Can we combine the advantages of scripting languages (no compilation step, real-eval-print interfaces, less boilerplate, less typing, optional or no type specifiers) with compiled programming languages (fast execution, good error-checking, sophisticated type systems)? Does scripting performance matter, and if so, how does language design affect it? In this session, we'll look at various languages, including benchmark results from the "computer languages shootout," contrasting programming languages such as Scala and JavaFX (faster but less agile) with scripting languages such as JRuby, Jython, and Groovy (which struggle more with performance). And in between, two "Lisp" languages, Kawa and Clojure, that are worth considering.Per Bothner's publications and software he has written can be found on his homepage. He is the author of the Kawa Language Framework (mentioned in the abstract). He has also been working on the OpenJFX Compiler project in his "day job." Per is also one of the authors of XQuery Kick Start and presented on Kawa at 2003 JavaOne.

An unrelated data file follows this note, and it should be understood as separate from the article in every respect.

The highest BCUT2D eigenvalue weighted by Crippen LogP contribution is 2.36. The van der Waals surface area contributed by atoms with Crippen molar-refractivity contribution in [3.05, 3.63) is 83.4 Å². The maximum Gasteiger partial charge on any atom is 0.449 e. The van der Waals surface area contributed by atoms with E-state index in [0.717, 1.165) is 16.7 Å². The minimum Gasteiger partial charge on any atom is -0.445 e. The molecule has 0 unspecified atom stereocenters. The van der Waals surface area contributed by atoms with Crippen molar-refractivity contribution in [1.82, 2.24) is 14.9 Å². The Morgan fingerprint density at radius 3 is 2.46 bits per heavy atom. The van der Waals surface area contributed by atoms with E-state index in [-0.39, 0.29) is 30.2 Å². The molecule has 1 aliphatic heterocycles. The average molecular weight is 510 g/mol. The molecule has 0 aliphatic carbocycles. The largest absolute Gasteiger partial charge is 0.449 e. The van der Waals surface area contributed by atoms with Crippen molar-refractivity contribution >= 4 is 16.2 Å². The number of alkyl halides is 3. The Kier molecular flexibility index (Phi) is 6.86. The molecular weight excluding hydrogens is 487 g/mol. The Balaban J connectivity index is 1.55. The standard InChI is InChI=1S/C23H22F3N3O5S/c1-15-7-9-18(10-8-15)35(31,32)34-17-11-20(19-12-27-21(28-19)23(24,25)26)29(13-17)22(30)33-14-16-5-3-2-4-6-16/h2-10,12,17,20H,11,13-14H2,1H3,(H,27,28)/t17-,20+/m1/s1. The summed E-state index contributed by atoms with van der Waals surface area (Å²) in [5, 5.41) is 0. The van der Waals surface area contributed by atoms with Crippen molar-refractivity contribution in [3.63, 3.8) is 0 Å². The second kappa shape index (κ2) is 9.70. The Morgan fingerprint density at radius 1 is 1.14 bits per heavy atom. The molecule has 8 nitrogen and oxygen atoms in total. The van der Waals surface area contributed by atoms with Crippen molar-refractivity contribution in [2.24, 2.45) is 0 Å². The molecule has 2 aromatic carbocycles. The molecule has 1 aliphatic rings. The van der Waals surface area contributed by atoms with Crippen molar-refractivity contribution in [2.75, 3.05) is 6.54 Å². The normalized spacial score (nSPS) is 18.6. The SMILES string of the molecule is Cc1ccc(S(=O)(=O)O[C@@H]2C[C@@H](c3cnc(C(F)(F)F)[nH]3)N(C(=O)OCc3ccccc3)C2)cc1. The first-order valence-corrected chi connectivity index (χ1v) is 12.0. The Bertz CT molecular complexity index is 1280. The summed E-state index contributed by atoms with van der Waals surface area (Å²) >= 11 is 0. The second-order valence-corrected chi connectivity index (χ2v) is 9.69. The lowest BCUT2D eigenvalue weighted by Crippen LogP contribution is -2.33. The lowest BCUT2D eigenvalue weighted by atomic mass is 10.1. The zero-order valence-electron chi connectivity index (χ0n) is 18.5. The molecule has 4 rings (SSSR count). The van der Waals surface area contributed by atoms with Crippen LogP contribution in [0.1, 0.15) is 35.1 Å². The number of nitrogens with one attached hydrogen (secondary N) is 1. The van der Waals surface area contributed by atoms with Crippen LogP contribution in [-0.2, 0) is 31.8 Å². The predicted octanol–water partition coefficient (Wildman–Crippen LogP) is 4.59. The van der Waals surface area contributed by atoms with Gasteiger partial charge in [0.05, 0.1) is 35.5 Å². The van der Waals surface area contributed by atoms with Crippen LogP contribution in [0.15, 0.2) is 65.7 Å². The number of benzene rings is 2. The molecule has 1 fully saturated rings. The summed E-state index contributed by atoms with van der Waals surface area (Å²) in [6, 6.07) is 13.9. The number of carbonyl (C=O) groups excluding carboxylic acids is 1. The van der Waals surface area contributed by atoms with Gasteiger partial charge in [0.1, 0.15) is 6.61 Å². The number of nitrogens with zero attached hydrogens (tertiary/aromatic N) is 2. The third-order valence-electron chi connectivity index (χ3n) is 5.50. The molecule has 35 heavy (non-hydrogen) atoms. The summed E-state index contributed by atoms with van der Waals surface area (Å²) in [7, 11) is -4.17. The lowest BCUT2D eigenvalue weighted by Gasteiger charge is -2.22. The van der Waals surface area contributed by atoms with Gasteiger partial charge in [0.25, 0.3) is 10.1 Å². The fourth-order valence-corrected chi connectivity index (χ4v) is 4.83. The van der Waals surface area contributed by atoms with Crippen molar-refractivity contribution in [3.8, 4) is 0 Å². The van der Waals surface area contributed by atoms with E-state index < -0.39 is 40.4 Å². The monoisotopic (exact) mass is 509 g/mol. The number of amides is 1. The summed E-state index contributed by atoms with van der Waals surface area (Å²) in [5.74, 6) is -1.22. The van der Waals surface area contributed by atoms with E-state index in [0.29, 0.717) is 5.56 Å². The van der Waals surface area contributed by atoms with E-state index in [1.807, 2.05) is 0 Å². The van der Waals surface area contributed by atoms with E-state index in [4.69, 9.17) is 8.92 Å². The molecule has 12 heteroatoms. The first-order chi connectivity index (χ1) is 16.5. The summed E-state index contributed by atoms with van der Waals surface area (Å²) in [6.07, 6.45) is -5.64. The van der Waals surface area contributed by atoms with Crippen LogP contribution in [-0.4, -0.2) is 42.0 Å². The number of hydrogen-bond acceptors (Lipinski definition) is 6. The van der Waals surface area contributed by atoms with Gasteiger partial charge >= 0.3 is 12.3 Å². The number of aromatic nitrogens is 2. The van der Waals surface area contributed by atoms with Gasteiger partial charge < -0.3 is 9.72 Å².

Thursday, September 16, 2010
JavaOne 2010 Abstract of the Day #12: Speedy Scripting: Productivity and Performance
Although it is common to associate the words "scripting" and "productivity," it is not so common to associate "scripting" and "performance." In the JavaOne 2010 presentation "Speedy Scripting: Productivity and Performance" (S314094), Per Bothner examines the question, "Can we combine the advantages of scripting languages with compiled programming languages?" This session is scheduled to begin at 1 pm on Tuesday, September 21, in Parc 55's Divisidero. Here is the complete abstract for this presentation: